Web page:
It’s not easy to complete a +Acumen course. You have to recruit a team of colleagues or friends, find time to consistently work on assignments, and wrestle with concepts like business modeling. Unlike some online courses that just require watching videos, +Acumen courses ask you to go out and talk to real customers, delve into serious introspection, or prototype a new model of service delivery for the poor. Yet, again and again, we are awed by the thousands of self-motivated people who log into a +Acumen course and accomplish meaningful work. They’ve used these courses as a springboard to drive innovation within their organization, start their own social enterprise, or galvanize others to pay more attention to the poor. Some of these learners are just getting started on their social entrepreneurship journey with +Acumen, while others have taken nearly all of our courses and now use their expertise to train others. Here are five +Acumen students (among many) who inspired us in 2015.
Erik Jensen, an engineering graduate student at the University of Notre Dame, performs research for an organization called Engineering2Empower with a focus on sustainable housing in Haiti. After taking the +Acumen course on Human-Centered Design, he elected to volunteer in subsequent rounds of the course as a catalyst, helping to coach other participants. In 2015, he traveled to Haiti to run an innovation incubator for local entrepreneurs. Along with a team of other engineers, he developed a workshop on human-centered design using the downloadable Design Kit field guide and materials from the +Acumen course to guide the incubator for Haitian participants. They ended up prototyping solutions for improving construction site quality control and safety for local workers and preparing local families to take on home loans. This human-centered or user-centered approach complemented Engineer2Empower’s ongoing development work and home reconstruction projects in the wake of the devastating earthquake in Haiti.
We’re inspired not only by what Erik has accomplished in the +Acumen courses, but also by how he demonstrates the ripple effects of our global community. He is continuing to coach others in the online course and is catalyzing the spread of human-centered design across Haiti.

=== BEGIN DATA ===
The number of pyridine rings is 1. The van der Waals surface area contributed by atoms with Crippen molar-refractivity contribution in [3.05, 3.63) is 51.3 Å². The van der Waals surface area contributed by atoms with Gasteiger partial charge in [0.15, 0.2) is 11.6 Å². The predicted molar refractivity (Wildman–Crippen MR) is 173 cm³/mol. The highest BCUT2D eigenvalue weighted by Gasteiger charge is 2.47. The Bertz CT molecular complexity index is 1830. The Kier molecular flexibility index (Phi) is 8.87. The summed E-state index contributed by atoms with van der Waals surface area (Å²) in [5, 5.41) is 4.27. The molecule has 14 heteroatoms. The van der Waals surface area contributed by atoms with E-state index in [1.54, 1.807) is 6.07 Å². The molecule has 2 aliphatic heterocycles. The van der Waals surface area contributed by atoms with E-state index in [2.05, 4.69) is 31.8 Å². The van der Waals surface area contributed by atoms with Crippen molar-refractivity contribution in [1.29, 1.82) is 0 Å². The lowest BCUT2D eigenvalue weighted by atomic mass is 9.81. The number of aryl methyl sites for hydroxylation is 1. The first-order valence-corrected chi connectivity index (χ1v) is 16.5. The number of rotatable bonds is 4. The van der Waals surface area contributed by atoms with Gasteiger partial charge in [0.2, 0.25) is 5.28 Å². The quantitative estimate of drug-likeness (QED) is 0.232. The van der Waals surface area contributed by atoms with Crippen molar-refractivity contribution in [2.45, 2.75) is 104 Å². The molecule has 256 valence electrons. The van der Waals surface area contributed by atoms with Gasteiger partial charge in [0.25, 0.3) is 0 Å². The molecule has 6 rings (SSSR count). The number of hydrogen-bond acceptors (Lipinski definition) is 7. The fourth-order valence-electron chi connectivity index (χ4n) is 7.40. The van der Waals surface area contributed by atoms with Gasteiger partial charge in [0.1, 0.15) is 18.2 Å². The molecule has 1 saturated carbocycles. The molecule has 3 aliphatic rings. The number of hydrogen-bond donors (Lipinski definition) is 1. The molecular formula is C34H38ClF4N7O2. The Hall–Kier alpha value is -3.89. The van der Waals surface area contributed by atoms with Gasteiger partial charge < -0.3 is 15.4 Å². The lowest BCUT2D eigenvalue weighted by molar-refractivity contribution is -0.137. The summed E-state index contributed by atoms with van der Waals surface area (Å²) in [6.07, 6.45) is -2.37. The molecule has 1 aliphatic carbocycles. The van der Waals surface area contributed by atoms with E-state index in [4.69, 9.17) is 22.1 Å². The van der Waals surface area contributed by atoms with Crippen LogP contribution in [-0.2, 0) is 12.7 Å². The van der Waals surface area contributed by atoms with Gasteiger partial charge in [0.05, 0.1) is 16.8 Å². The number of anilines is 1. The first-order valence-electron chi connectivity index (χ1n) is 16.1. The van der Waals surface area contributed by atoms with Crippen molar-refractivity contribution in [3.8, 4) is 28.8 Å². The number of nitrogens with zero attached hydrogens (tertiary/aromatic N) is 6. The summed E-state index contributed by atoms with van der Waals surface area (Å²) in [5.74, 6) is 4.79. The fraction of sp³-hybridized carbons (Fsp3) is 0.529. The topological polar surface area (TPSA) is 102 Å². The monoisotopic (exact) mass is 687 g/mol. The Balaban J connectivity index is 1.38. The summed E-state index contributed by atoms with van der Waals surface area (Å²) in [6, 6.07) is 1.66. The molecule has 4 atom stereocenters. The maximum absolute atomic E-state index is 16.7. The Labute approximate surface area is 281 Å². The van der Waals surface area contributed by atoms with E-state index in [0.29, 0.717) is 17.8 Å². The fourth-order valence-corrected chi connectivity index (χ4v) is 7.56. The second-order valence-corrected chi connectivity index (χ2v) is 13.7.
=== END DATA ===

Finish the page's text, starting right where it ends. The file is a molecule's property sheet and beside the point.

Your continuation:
Rocio Perez Ochoa
Rocio is a mother of two living in London. After a successful career working in hedge funds and then as a policy adviser for the UK government, she embarked on a new chapter as a social entrepreneur after reading “The Lean Startup” by Eric Ries. She spent the last year launching Bidhaa Sasa, a social enterprise that enables families in Kenya to buy affordable modern goods like cookstoves and solar lanterns. For the past several months, she has been engaged in a rigorous customer discovery and validation process to learn about the best ways to get these products to customers and help them finance purchases. Seeking resources to support her work, she enrolled in five +Acumen courses including Lean Startup Principles for Social Impact, Lean Data, Financial Modeling, Market Segmentation, and Scaling Smart. An active participant in the course forums, she went on to submit her work to the Lean Startup Conference in San Francisco, where she was a featured speaker and interviewed by Silicon Valley expert Steve Blank. We’re inspired by Rocio’s careful adherence to Lean methods as she tests and validates hypotheses about her Kenyan customers, and by the humility she brings to this work. “Obviously there is still so much to figure out,” she told us.
“You have to be like bamboo—strong but flexible because
you don’t have all the answers.”
When we first talked to Usman in late 2014, we were excited to learn that this Pakistani university student had taken six +Acumen courses. Backed by the insights he gained in them, he took his skills and his passion for social entrepreneurship all the way to the finals of Unilever’s 2014 Talent Hunt. Usman’s category-winning proposition focused on how best to market a water purification solution to low-income communities in Pakistan where water contamination is a major public health challenge.